By Varshini Chellapilla
The Penn Memory Center (PMC) will continue research on aducanumab after an independent panel advised against Food and Drug Administration approval of Biogen’s Alzheimer’s disease drug, stating a lack of convincing evidence of efficacy.
On Nov. 6, the 11-member advisory panel of neurologists and other medical experts discussed and examined the data from the clinical trials as well as other aspects of Biogen’s case in a seven-hour-long virtual meeting. Of the two Phase 3 trials, only one trial, EMERGE, showed successful results. The panel argued that that the single positive aducanumab trial was not enough evidence to support the drug’s potential success.
PMC Co-Director David Wolk, MD, said the results of the advisory panel do not imply the ineffectiveness of the drug.
“Instead, it means that there was not enough evidence of efficacy, in the opinion of the committee, to approve at this time,” Dr. Wolk said. “In fact, the data from aducanumab and some other recent trials of drugs with similar mechanisms suggest that targeting amyloid may indeed influence disease progression and ultimately have benefit.”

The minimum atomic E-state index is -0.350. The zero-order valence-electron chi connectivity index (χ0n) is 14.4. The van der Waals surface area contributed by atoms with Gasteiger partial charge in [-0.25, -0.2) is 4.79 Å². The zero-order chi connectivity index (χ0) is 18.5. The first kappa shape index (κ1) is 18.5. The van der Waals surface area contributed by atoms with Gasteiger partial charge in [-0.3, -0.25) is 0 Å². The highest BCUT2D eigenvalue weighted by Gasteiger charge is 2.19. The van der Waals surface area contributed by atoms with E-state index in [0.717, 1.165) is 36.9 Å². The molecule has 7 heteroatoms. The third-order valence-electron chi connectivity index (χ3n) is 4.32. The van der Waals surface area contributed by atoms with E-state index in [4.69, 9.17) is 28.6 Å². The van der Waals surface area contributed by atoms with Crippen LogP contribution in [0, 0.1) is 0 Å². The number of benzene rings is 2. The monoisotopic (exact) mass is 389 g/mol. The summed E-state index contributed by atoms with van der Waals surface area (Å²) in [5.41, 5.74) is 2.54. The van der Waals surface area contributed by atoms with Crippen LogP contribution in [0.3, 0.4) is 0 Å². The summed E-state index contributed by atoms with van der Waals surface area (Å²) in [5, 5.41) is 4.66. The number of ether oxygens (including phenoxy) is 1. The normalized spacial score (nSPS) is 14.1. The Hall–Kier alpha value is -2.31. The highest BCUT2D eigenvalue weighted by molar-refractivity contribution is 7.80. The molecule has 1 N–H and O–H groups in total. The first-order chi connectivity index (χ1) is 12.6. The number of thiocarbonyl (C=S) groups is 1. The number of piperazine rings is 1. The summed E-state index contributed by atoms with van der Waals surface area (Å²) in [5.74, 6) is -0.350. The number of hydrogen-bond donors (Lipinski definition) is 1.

PMC has played an active role in the aducanumab trials through previous participation in the EMERGE trial and current participation in the EMBARK Study, sponsored by Biogen with around 2,400 participants from around the world. The study is designed to evaluate the long-term effects of the drug at the high dose. Dr. Wolk is principal investigator at the PMC site.
Aducanumab is an antibody that targets the amyloid-beta plaques deposited in the brain that cause neurodegenerative diseases. This can decrease the amyloid deposits and slow down the diseases.
While the drug was not recommended for approval by the advisory committee, Biogen remains committed to evaluation of aducanumab and will continue with the current EMBARK study.
“We remain hopeful that future studies with aducanumab and related therapies will ultimately prove to be effective,” Dr. Wolk said. “That said, we will continue to aggressively pursue a variety of different approaches to treating Alzheimer’s disease in the months and years ahead.”